Where to find like-minded nurses
It's vital to spot and support talent early on and to get nurses involved in research because they make up the largest part of the workforce. That’s why I co-founded and led the Queen’s Nursing Institute (QNI) Community Nursing Research Forum, which is open to all UK-based nurses and midwives working in community and primary care settings. The Forum has grown rapidly to over 850+ members keen to get involved in and lead research. Our members are very engaged and inclusive; they’ve been involved in seven research studies through the Forum so far.
Ben’s top tips for nurses considering getting into research:
Find people that you admire in your field and approach them. Good research leaders will welcome your interest and ideas, as they’re very keen to get more clinicians involved, so reach out and go from there. Good peer support is vital too.
- Believe in your own abilities. Overcoming challenges, taking risks and believing in yourself are key as you try to juggle clinical and academic pathways.
- Practice the skills of writing. I think writing a paper for publication on something that really interests you and then getting a peer, whose view and skills you value, to comment on it is a great first step into the clinical academic world. Writing has become my favourite clinical academic activity.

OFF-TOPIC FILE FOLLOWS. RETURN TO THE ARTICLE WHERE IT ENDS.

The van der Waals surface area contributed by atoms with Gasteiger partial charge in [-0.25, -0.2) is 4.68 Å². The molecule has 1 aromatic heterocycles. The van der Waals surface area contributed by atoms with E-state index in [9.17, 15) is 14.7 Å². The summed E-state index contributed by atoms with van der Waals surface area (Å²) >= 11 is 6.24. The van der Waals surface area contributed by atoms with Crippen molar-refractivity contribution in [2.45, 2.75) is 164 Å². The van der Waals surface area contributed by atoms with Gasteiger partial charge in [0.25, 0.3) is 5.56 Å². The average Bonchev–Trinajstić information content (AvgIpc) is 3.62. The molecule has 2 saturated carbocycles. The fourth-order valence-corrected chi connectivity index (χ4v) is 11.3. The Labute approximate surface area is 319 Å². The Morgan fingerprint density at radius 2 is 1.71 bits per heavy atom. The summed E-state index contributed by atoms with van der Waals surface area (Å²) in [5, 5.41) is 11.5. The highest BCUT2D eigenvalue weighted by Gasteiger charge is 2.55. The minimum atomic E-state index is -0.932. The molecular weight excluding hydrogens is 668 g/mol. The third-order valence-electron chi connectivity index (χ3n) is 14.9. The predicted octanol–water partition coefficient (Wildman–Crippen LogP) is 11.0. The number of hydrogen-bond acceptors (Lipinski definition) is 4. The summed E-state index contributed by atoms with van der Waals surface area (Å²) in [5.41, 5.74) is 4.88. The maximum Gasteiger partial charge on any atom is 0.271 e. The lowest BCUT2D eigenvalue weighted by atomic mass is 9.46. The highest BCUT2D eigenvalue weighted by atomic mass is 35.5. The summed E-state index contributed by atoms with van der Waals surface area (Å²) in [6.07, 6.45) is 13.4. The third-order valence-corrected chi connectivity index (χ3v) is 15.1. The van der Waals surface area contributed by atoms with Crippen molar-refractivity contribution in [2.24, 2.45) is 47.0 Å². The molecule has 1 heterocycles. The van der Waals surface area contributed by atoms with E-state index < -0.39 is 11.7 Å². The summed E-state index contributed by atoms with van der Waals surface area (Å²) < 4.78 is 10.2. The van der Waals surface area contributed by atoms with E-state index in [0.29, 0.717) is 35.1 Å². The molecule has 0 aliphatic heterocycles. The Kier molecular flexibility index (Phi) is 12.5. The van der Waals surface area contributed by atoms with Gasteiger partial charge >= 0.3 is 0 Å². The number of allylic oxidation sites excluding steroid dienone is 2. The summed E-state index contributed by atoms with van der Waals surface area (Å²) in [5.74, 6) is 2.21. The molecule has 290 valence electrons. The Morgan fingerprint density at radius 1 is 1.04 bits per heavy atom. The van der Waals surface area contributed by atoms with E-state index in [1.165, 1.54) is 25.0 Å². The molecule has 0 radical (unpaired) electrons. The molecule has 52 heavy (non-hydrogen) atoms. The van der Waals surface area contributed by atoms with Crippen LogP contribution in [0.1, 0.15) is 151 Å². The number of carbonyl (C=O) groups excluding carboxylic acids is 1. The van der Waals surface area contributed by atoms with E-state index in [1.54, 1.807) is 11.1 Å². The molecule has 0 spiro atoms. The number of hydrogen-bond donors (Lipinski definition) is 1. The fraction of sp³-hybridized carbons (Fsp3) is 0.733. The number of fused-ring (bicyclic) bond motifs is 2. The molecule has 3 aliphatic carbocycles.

- Don’t let barriers deter you from your path in research. It took much longer than I would have liked to find a way into research and there was reluctance among several of my nurse managers to release me from leading teams as patient care needed delivering too. Try and encourage your managers to see the benefits that research can have on your career, the service and patient outcomes.
The NIHR ARC East of England fellowship programme offers health, social care, and third-sector professionals an opportunity to develop research and implementation skills. Find out more and apply by Thursday 30 November.
Led by Professor Stephen Barclay and Dr Anna Spathis, the Palliative and End-of-Life Care in Cambridge (PELiCam) works closely with patients and the public, people with personal experience of the palliative and end-of-life care of their loved ones, to understand and improve care.